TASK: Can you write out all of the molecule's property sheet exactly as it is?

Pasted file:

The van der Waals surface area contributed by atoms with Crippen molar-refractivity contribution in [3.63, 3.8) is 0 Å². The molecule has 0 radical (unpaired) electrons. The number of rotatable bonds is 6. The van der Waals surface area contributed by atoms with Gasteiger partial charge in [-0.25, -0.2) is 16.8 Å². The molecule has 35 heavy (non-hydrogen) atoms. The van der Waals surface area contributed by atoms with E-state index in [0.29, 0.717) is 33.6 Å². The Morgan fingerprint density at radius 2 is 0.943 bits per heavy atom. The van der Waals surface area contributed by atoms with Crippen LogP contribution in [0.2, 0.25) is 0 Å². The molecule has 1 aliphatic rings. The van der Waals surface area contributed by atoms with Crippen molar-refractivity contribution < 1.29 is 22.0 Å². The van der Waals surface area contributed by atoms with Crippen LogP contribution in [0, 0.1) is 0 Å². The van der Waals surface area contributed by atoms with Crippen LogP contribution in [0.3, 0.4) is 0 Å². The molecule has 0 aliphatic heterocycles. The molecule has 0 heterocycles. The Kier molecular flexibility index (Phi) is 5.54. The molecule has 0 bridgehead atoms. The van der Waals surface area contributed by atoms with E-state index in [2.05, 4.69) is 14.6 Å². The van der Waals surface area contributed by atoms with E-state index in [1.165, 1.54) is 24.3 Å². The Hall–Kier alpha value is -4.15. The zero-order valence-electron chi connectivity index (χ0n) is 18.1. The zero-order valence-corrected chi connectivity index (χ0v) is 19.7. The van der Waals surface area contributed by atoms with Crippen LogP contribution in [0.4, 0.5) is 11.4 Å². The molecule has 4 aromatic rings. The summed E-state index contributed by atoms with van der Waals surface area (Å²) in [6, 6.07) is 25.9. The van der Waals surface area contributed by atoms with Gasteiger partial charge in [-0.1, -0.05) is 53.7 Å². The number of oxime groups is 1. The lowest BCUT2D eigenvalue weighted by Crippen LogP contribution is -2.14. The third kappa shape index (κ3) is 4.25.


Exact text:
The van der Waals surface area contributed by atoms with Crippen molar-refractivity contribution in [3.63, 3.8) is 0 Å². The molecule has 0 radical (unpaired) electrons. The number of rotatable bonds is 6. The van der Waals surface area contributed by atoms with Gasteiger partial charge in [-0.25, -0.2) is 16.8 Å². The molecule has 35 heavy (non-hydrogen) atoms. The van der Waals surface area contributed by atoms with E-state index in [0.29, 0.717) is 33.6 Å². The Morgan fingerprint density at radius 2 is 0.943 bits per heavy atom. The van der Waals surface area contributed by atoms with Crippen LogP contribution in [0.2, 0.25) is 0 Å². The molecule has 1 aliphatic rings. The van der Waals surface area contributed by atoms with Crippen molar-refractivity contribution < 1.29 is 22.0 Å². The van der Waals surface area contributed by atoms with Crippen LogP contribution in [0, 0.1) is 0 Å². The van der Waals surface area contributed by atoms with Crippen LogP contribution in [0.3, 0.4) is 0 Å². The molecule has 0 aliphatic heterocycles. The molecule has 0 heterocycles. The Kier molecular flexibility index (Phi) is 5.54. The molecule has 0 bridgehead atoms. The van der Waals surface area contributed by atoms with E-state index in [2.05, 4.69) is 14.6 Å². The van der Waals surface area contributed by atoms with E-state index in [1.165, 1.54) is 24.3 Å². The Hall–Kier alpha value is -4.15. The zero-order valence-electron chi connectivity index (χ0n) is 18.1. The zero-order valence-corrected chi connectivity index (χ0v) is 19.7. The van der Waals surface area contributed by atoms with Crippen LogP contribution in [0.4, 0.5) is 11.4 Å². The molecule has 4 aromatic rings. The summed E-state index contributed by atoms with van der Waals surface area (Å²) in [6, 6.07) is 25.9. The van der Waals surface area contributed by atoms with Gasteiger partial charge in [-0.1, -0.05) is 53.7 Å². The number of oxime groups is 1. The lowest BCUT2D eigenvalue weighted by Crippen LogP contribution is -2.14. The third kappa shape index (κ3) is 4.25.